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Magnetic Bearings for Supercritical CO2 Service

Award Information
Agency: Department of Energy
Branch: N/A
Contract: DE-SC0017776
Agency Tracking Number: 230516
Amount: $149,929.00
Phase: Phase I
Program: SBIR
Solicitation Topic Code: 14d
Solicitation Number: DE-FOA-0001619
Solicitation Year: 2017
Award Year: 2017
Award Start Date (Proposal Award Date): 2017-06-12
Award End Date (Contract End Date): 2018-03-11
Small Business Information
217 Billings Farm Road
White River Junction, VT 05001-9486
United States
DUNS: 080084881
HUBZone Owned: No
Woman Owned: No
Socially and Economically Disadvantaged: No
Principal Investigator
 Kevin Fairman
 (781) 937-4617
Business Contact
 Kevin Fairman
Phone: (781) 937-4617
Research Institution

Supercritical CO2 power cycles are being developed for both utility-scaled power generation applications, as well as smaller waste heat recovery applications. Supercritical CO2 cycles are more efficient than current cycles, and the associated turbomachinery components are significantly smaller than that for current steam turbine-based power generation. However, sCO2 cycles operate at a combination of high pressure and high temperature, resulting in turbomachinery design issues that must be addressed so that the sCO2 systems can be developed as quickly as possible with minimum cost. Of particular importance is obtaining acceptable bearing, seal, and rotordynamic performance. The purpose of this SBIR program is to develop and implement a magnetic bearing solution for sCO2 application. Magnetic bearings have several advantages over currently-used bearings, including allowing for an improved different turbomachinery design/layout configuration to be used, so that sealing will be easier. An added benefit is that magnetic bearings can be used as a real-time measurement and diagnostic tool, a capability which is especially useful in diagnosing bearing and rotordynamic problems. This capability will allow sCO2 system technology to develop faster, and with lower risk. The commercial application for the proposed technology is a better bearing/seal/rotordynamic solution, for not only utility scale sCO2 systems, but also for smaller waste heat recovery systems that use sCO2 cycles.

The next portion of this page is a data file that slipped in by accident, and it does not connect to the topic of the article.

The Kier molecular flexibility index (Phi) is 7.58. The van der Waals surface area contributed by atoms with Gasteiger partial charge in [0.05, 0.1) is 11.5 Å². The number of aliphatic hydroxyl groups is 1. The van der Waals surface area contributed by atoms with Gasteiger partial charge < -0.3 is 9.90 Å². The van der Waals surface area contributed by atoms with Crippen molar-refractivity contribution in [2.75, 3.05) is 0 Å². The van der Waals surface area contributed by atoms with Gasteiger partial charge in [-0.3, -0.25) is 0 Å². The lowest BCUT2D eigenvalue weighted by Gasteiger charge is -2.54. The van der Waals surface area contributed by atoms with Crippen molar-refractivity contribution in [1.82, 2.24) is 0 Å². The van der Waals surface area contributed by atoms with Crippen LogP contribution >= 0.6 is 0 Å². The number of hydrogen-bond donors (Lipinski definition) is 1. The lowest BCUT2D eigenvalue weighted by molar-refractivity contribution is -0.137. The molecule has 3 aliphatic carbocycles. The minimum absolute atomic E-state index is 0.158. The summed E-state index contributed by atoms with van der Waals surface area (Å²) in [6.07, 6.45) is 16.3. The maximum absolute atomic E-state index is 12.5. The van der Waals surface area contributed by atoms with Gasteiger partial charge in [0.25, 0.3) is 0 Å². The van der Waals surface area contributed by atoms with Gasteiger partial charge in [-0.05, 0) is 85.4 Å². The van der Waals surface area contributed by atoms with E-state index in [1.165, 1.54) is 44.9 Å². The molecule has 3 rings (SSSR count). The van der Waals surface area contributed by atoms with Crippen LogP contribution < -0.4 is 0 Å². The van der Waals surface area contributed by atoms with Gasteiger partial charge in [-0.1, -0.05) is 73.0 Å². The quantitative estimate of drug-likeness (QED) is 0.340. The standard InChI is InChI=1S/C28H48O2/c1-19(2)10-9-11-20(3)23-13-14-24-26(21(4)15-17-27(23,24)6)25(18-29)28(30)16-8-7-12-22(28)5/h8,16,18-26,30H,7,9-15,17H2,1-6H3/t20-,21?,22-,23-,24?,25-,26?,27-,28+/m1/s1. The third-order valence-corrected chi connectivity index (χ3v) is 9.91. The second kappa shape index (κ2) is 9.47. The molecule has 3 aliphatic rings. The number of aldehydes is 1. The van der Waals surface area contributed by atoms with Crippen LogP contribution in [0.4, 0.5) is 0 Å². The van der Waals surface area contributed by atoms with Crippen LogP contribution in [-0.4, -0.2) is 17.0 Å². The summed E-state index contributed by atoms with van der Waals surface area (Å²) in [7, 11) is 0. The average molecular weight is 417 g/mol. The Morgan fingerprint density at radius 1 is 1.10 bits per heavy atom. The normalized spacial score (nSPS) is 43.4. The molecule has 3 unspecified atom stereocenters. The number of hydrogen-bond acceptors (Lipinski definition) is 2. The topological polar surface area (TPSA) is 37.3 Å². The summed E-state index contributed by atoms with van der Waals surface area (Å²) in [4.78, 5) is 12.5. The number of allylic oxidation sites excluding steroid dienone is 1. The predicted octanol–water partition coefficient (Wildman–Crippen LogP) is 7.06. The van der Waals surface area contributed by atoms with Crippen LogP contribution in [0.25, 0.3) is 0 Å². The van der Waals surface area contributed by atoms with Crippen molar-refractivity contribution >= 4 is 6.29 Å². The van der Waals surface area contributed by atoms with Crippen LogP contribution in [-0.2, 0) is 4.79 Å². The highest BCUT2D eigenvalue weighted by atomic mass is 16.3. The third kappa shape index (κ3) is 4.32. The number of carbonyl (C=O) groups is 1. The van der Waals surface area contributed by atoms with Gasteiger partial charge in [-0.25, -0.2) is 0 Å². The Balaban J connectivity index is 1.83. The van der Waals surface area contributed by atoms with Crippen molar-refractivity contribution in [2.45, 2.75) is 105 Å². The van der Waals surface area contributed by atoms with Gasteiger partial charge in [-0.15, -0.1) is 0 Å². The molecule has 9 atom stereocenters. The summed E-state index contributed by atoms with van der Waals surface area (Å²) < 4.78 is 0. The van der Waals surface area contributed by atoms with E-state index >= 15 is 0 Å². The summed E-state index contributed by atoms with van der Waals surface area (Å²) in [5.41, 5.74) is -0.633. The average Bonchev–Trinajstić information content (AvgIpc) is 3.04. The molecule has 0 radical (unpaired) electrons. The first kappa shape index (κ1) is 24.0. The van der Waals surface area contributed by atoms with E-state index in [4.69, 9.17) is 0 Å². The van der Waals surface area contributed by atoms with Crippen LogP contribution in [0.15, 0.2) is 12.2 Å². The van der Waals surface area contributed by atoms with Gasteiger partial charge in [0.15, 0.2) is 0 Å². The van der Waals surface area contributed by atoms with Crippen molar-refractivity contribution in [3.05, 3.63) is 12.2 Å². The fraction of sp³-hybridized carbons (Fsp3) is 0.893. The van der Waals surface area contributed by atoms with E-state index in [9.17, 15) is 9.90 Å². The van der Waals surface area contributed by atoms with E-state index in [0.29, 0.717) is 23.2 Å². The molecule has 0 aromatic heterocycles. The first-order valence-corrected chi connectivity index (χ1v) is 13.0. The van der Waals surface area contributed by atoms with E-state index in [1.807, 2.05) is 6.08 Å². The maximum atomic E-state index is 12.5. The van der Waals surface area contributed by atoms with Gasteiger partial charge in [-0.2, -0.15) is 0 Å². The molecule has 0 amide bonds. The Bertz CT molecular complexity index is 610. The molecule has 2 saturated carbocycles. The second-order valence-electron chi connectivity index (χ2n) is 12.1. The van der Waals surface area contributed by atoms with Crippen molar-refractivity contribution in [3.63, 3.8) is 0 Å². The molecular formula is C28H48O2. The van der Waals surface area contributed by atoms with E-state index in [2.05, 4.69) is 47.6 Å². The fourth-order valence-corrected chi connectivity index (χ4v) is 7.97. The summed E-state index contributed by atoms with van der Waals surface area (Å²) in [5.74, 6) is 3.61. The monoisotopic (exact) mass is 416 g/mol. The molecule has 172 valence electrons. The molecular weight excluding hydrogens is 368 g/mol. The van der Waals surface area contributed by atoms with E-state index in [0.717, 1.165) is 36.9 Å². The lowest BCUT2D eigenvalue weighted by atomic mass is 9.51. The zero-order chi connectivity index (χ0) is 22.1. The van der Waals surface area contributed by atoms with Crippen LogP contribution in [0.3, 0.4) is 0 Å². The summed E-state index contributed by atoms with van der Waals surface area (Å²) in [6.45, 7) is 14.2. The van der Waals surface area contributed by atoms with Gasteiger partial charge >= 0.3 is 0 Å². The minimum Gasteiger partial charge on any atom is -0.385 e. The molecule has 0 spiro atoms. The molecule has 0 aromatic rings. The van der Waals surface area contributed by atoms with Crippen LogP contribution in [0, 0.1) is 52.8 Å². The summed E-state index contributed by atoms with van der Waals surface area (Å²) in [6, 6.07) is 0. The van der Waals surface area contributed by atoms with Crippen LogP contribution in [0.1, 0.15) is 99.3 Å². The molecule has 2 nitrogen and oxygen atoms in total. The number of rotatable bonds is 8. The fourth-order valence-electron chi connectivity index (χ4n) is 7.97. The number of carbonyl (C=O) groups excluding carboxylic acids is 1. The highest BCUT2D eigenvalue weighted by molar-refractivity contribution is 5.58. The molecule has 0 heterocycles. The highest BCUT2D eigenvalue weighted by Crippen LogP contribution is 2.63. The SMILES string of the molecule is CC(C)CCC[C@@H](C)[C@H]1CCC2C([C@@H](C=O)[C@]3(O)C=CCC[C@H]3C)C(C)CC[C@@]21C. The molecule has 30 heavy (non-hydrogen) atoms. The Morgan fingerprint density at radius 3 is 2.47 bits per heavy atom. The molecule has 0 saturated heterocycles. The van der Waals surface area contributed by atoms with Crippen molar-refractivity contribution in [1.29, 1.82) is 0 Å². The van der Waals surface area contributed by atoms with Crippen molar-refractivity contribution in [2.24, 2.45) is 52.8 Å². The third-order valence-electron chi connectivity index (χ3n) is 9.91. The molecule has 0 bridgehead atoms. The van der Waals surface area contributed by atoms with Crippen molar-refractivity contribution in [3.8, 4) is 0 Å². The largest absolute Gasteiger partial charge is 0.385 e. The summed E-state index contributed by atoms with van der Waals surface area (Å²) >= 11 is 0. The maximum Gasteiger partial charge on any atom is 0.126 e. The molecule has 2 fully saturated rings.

* Information listed above is at the time of submission. *

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